Though his father had ambitions for Thomas to attend Oxford, Thomas preferred to attend the London School of Economics. Politically, Thomas had formed a left-wing opinion, and Oxford did not fit in with his ideals. The LSE, known for its left-of-centre way of thinking, was a more suitable place to complete his education. Williamson dove head-first into his time at LSE, becoming an active member of many societies, including the Labour association and the Debate and Oration societies, and he took his education very seriously, earning an Honours in PPE in 1980.
Upon graduation, Williamson took up work in his father’s old profession. He joined the Metropolitan Police Service, and immediately became involved in union activities. From 1983 to 1989, Williamson was President of his local council of the Police Federation of England and Wales and he served as General Secretary of the PFEW in 1990 and 1992. In 1994, he volunteered to serve in Belfast, believing he could “take the community policing approach that [he] had used in London to Belfast, and make a real difference.” That was not to be.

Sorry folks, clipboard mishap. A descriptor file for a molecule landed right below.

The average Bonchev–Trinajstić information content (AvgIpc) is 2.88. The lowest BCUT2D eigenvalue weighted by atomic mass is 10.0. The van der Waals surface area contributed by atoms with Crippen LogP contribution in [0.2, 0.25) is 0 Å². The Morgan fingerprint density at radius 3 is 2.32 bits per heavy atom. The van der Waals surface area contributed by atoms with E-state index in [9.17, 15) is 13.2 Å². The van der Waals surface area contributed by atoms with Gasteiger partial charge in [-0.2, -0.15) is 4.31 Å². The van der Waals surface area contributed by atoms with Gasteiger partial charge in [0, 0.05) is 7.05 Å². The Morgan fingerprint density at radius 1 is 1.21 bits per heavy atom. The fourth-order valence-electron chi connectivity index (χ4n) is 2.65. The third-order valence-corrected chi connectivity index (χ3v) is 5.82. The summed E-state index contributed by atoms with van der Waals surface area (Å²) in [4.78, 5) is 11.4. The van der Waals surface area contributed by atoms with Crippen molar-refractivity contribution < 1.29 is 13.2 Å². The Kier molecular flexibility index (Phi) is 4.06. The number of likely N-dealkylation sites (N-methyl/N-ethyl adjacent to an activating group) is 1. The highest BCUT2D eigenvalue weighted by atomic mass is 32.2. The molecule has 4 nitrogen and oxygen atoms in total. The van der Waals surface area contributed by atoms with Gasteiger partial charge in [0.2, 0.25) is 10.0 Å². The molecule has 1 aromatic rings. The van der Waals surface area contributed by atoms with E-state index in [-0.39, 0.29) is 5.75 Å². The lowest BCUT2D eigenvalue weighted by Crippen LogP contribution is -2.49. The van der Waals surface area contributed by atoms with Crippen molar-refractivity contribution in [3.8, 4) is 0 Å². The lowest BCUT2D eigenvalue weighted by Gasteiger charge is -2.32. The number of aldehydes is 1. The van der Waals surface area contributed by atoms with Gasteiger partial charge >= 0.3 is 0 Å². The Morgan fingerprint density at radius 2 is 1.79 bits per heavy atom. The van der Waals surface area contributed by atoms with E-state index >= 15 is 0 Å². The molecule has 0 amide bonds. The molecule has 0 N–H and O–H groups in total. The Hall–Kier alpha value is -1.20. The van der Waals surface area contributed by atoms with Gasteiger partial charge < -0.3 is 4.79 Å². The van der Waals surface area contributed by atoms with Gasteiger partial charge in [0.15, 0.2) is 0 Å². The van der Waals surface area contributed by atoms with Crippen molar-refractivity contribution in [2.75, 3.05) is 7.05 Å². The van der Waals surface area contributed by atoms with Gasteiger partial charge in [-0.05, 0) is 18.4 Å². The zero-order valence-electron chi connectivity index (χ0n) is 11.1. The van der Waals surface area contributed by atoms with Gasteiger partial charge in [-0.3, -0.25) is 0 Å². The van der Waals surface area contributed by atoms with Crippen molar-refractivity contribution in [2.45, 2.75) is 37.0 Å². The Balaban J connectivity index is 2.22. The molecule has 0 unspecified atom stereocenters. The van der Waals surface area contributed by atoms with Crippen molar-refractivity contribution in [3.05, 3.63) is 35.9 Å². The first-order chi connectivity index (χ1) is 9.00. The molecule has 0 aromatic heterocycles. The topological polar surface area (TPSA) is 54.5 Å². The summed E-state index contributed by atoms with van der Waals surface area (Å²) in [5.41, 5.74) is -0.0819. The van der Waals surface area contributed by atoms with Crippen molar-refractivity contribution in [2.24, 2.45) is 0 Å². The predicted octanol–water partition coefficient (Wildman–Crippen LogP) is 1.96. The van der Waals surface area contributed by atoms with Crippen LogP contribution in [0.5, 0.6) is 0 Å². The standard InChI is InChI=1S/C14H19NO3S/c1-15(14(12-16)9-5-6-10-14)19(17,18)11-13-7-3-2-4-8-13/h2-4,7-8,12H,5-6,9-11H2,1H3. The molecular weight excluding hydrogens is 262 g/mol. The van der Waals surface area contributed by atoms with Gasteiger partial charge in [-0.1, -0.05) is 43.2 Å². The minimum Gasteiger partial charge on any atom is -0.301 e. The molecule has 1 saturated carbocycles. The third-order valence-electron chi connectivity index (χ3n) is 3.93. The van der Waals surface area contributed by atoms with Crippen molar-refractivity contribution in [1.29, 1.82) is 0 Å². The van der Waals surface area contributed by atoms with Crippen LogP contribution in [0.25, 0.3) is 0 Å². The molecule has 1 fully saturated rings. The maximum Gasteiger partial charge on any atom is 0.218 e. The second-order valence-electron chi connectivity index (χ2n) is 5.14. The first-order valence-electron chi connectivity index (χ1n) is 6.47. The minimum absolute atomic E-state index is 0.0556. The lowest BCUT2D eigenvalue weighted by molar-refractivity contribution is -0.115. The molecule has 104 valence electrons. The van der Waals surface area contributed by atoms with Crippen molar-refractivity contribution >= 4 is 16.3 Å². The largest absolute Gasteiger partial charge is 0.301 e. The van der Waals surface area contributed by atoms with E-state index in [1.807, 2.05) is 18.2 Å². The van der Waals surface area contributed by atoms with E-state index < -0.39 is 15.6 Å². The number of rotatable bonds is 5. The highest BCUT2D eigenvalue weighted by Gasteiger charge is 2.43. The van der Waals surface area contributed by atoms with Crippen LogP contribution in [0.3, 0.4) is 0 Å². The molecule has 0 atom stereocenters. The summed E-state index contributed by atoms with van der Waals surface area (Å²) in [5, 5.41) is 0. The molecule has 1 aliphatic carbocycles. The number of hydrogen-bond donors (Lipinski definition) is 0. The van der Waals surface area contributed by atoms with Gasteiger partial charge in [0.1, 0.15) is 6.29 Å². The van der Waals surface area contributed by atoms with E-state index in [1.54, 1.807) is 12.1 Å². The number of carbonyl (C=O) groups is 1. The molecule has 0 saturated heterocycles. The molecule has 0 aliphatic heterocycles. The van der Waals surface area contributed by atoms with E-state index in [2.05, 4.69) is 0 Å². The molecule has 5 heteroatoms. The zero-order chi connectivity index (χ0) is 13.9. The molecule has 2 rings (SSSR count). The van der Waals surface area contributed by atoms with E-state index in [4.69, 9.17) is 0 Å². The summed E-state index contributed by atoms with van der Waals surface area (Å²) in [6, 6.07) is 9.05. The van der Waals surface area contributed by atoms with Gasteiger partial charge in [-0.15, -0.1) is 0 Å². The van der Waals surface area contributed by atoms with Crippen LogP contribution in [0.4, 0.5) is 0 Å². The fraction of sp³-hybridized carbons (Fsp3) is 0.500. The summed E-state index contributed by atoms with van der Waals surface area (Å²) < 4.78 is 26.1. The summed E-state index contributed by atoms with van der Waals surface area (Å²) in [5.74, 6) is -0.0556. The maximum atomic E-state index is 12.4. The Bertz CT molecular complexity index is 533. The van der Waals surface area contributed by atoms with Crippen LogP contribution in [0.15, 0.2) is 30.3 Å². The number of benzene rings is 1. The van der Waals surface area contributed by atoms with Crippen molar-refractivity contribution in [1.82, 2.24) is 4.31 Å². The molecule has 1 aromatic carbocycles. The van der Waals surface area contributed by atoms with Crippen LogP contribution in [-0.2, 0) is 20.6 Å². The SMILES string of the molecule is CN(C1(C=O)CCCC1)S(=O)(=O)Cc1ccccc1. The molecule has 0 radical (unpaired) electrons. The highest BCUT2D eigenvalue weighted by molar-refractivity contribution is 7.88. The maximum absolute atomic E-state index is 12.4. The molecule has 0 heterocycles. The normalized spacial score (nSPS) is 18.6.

Williamson was severely injured in the line of duty in 1994. He had been stationed in Belfast for a little more than a year and, in an act of extraordinary gallantry and complete disregard for his own personal safety, Williamson had his back broken by falling debris. The following is the text of Williamson’s commendation for the receipt of the George Cross:
“ Sergeant Williamson was engaged on duty when a house was struck by a bomb and completely demolished, burying the three occupants. He led a rescue party in clearing an entry to the trapped victims under extremely dangerous conditions owing to collapsing debris and leaking gas. When conditions became critically dangerous he alone worked his way through a space he cleared and was responsible for the saving of the three persons alive.